The hour-long film is a collaboration between well-known right-wing groups. Bannon is executive chairman of Breitbart News; the script was written by a Breitbart editor, Rebecca Mansour. It was produced by Citizens United, the organization whose movie attacking Hillary Clinton was used by conservatives on the Supreme Court to gut regulation of political money in Citizens United the court ruling. Religious Right political operative Ralph Reed attended the premiere, and at a reception following the screening, Sen. Tom Cotton, R-Ark., took the opportunity to slam Clinton and praise the work of Citizens United.

The idea for “Torchbearer” came from Robertson’s nephew Zach Dasher, who ran unsuccessfully for Congress in 2014. The plan began to gel during conversations at the 2015 Conservative Political Action Conference, at which Robertson was honored with the Andrew Breitbart Award. The film includes a clip from Robertson’s CPAC speech warning about sexually transmitted diseases.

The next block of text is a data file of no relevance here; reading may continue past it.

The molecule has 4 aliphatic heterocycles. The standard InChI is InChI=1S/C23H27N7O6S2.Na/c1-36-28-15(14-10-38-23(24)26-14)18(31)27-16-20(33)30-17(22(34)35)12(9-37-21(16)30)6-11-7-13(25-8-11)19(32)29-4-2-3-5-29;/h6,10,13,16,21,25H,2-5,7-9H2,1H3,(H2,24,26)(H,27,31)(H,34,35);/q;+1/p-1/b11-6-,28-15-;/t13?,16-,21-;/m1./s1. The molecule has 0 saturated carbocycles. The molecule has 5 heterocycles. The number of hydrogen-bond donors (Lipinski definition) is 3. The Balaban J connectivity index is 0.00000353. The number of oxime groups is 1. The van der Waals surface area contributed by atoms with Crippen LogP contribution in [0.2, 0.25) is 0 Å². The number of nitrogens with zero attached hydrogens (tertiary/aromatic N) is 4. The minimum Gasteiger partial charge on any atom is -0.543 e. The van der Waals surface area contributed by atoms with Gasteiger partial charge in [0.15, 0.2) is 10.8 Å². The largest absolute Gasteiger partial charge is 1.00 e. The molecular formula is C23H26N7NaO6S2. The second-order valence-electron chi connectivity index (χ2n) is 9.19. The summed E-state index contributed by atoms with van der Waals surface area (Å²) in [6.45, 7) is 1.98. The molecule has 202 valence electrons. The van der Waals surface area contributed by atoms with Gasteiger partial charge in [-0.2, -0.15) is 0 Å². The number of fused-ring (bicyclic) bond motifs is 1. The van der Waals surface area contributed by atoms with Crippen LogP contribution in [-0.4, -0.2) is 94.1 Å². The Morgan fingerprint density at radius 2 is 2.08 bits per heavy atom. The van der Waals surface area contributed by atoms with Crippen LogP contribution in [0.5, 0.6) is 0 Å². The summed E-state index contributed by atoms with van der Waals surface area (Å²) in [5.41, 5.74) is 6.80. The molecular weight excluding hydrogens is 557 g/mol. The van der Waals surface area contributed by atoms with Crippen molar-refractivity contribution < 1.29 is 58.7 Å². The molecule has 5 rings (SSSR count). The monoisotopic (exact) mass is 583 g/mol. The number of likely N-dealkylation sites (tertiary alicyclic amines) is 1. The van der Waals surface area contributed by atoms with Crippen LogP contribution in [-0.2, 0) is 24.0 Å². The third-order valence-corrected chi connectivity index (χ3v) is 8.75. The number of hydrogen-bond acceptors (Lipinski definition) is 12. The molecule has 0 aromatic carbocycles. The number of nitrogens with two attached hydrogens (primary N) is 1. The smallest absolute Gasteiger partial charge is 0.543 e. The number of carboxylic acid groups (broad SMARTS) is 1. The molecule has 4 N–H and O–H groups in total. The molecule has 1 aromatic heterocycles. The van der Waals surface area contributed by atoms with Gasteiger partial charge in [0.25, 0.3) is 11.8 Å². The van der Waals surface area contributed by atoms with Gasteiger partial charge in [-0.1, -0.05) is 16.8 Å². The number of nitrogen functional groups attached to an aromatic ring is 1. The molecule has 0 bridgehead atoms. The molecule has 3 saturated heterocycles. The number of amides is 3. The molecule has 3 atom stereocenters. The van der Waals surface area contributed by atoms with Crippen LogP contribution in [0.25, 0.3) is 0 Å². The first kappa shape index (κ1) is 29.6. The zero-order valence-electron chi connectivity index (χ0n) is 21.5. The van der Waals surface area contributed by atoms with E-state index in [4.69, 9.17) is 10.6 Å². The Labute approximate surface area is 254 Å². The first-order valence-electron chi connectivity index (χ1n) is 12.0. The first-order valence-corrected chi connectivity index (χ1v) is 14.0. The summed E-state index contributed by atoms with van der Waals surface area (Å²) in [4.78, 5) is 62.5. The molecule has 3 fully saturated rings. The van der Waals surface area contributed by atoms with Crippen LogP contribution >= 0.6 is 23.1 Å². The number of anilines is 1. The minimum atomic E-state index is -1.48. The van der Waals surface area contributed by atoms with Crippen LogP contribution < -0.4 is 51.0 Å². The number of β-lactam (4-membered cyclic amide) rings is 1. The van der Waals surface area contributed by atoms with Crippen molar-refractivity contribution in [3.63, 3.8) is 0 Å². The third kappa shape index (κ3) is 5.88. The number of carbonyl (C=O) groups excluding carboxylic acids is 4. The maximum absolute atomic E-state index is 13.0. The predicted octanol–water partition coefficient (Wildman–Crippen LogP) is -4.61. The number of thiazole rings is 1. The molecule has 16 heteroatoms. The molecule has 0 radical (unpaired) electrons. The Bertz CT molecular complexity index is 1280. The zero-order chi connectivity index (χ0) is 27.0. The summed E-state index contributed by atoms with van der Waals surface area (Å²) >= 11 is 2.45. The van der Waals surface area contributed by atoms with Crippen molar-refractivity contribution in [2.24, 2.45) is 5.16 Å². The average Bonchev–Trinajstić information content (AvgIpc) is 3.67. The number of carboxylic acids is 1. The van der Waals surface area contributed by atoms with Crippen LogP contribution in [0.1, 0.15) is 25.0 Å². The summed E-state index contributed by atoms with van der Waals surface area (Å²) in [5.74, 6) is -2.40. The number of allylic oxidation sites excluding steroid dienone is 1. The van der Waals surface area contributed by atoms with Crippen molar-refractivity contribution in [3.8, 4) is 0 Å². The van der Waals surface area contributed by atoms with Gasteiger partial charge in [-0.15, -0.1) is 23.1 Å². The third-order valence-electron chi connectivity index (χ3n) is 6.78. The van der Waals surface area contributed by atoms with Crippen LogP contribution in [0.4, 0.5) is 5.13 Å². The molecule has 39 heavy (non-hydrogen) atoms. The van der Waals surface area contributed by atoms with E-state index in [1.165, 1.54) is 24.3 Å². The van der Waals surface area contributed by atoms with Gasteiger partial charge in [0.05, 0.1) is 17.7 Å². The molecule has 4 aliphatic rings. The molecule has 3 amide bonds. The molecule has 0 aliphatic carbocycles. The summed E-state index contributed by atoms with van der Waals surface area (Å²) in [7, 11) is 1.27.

Dasher introduced other pre-movie speakers, calling Citizens United’s David Bossie “Hillary Clinton’s worst nightmare” and celebrating that “Breitbart is waging war on liberalism in America.” Bossie said “Torchbearer” is the sixth collaboration between Citizens United and Bannon.

Dasher said he didn’t want to make a “typical cheesy Christian film.” Judging by that standard, you would have to say the movie succeeds. But it is hard to imagine anyone, even people who share Robertson’s evangelical faith and political beliefs, could enjoy the film very far beyond the opening sequences, which intersperse shots of Robertson calmly boating, fishing and hunting with sneering critics calling him bigoted and stupid, clearly meant to set up the narrator as a common-man hero despised by the cultural elites.